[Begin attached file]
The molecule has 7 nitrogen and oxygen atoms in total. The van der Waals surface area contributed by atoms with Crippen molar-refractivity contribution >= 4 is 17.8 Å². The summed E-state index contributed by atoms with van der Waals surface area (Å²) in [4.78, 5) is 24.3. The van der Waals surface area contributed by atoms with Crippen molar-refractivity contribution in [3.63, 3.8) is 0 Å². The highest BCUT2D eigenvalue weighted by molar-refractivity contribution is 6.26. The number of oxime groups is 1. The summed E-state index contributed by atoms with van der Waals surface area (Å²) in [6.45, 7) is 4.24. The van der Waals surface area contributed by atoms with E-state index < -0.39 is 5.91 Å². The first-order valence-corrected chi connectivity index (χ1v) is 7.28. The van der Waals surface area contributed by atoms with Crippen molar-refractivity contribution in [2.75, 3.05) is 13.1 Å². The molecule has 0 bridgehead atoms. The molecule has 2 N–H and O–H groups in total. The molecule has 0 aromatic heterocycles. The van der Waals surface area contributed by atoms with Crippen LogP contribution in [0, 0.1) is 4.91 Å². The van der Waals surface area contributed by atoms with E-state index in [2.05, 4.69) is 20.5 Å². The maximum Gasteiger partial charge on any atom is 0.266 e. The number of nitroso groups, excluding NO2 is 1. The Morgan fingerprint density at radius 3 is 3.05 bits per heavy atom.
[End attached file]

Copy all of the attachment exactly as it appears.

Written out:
The molecule has 7 nitrogen and oxygen atoms in total. The van der Waals surface area contributed by atoms with Crippen molar-refractivity contribution >= 4 is 17.8 Å². The summed E-state index contributed by atoms with van der Waals surface area (Å²) in [4.78, 5) is 24.3. The van der Waals surface area contributed by atoms with Crippen molar-refractivity contribution in [3.63, 3.8) is 0 Å². The highest BCUT2D eigenvalue weighted by molar-refractivity contribution is 6.26. The number of oxime groups is 1. The summed E-state index contributed by atoms with van der Waals surface area (Å²) in [6.45, 7) is 4.24. The van der Waals surface area contributed by atoms with E-state index < -0.39 is 5.91 Å². The first-order valence-corrected chi connectivity index (χ1v) is 7.28. The van der Waals surface area contributed by atoms with Crippen molar-refractivity contribution in [2.75, 3.05) is 13.1 Å². The molecule has 0 bridgehead atoms. The molecule has 2 N–H and O–H groups in total. The molecule has 0 aromatic heterocycles. The van der Waals surface area contributed by atoms with Crippen LogP contribution in [0, 0.1) is 4.91 Å². The van der Waals surface area contributed by atoms with E-state index in [2.05, 4.69) is 20.5 Å². The maximum Gasteiger partial charge on any atom is 0.266 e. The number of nitroso groups, excluding NO2 is 1. The Morgan fingerprint density at radius 3 is 3.05 bits per heavy atom.